Six months? What is his Operational Planning training, Risk? Somehow, we need to get back to fundamentals. And yes, I am repeating myself – for a reason. Some things need repeating 2, 3, a thousand times.
Though not always true, this plan was developed and is being executed via the best military advice in response to the direction and guidance by the Commander in Chief. Though there have been modifications on the edges and a natural adjustment as we move forward – the fundamental plan in place has been with us through two administrations. It is a good plan and the right plan. Sure, there are some good points about how to perhaps better execute it in places – but that is an Operational and Tactical issue.
This plan will need to be in place for many more administrations, from both parties. It is in the interest of the military and this nation to back away from personalization and politicization. We endanger our own Center of Gravity – the support of the American People – if we do not.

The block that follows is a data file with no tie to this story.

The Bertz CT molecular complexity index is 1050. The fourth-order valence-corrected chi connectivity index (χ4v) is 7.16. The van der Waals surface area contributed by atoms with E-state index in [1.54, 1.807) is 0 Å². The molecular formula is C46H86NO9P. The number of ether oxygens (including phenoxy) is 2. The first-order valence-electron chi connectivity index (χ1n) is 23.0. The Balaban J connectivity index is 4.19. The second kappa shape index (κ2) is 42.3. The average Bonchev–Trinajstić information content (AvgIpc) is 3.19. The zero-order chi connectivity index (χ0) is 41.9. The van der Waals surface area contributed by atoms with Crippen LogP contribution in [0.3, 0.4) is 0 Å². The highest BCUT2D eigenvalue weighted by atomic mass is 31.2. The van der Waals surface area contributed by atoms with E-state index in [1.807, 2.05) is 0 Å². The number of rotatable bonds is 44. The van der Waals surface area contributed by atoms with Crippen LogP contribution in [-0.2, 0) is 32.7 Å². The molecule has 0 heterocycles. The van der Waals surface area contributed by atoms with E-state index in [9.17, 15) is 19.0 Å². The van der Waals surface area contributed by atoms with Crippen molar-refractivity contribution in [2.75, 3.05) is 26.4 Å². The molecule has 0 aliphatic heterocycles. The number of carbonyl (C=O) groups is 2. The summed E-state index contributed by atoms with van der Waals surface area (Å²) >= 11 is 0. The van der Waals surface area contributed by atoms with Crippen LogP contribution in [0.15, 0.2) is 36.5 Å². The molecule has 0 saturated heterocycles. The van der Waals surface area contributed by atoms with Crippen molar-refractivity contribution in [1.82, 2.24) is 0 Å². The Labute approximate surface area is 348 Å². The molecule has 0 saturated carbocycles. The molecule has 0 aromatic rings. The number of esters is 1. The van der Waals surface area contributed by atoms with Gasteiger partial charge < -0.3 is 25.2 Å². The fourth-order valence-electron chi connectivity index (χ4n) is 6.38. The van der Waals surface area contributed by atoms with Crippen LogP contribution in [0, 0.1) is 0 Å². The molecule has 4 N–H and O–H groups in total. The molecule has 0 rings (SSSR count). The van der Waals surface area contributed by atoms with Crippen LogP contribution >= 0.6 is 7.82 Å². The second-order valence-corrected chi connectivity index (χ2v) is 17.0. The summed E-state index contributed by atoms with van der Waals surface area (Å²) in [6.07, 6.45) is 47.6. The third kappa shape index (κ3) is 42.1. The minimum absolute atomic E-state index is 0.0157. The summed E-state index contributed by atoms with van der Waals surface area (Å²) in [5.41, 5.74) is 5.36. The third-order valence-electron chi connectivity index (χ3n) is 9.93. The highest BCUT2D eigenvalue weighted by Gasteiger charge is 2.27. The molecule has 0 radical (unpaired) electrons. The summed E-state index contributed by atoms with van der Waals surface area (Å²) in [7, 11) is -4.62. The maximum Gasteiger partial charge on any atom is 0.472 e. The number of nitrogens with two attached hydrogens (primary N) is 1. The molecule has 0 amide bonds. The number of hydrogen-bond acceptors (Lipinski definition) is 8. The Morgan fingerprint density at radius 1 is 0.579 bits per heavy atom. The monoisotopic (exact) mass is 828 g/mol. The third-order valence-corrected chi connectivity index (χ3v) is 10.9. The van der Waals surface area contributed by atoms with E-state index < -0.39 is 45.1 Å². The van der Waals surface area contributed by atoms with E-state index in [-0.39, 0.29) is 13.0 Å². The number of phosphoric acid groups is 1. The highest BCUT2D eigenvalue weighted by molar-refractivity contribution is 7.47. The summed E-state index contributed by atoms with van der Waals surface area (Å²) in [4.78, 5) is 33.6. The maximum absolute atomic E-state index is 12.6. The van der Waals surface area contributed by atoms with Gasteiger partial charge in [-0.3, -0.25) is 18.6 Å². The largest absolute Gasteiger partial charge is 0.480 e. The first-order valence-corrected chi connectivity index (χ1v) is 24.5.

Is there a place for criticism? Absolutely. Criticism and hard questions are essential to make sure the best plan is there. Where does it go to far? When it gets mindless in pursuit of partisan politics.
There are two places where the CINC is 100% fair game during a time of war; those appointments at the highest levels that he makes to run the conflict at the Strategic and Operational Levels, and his direct intervention in sound military policy.
His top appointment that are at the Operational and Strategic levels WRT AFG? Gen. McChrystal and Gen. Petraeus? ADM Stavridis? No complaints there.
Sound military policy? Well, LBJ’s micro-managing of the air war in Vietnam is one example of bad – and this “JUL 2011″ is another. If the CINC’s critics want a legitimate topic to attack the President’s conduct of the war – that is your target. That is fixable – as you hear SECDEF Gates and others trying to do as they look for a face-saving path for the CINC to back away from his comments.
The rest of the attacks on the conduct of the war in AFG? Shipmate – that ain’t President Obama; that is the military.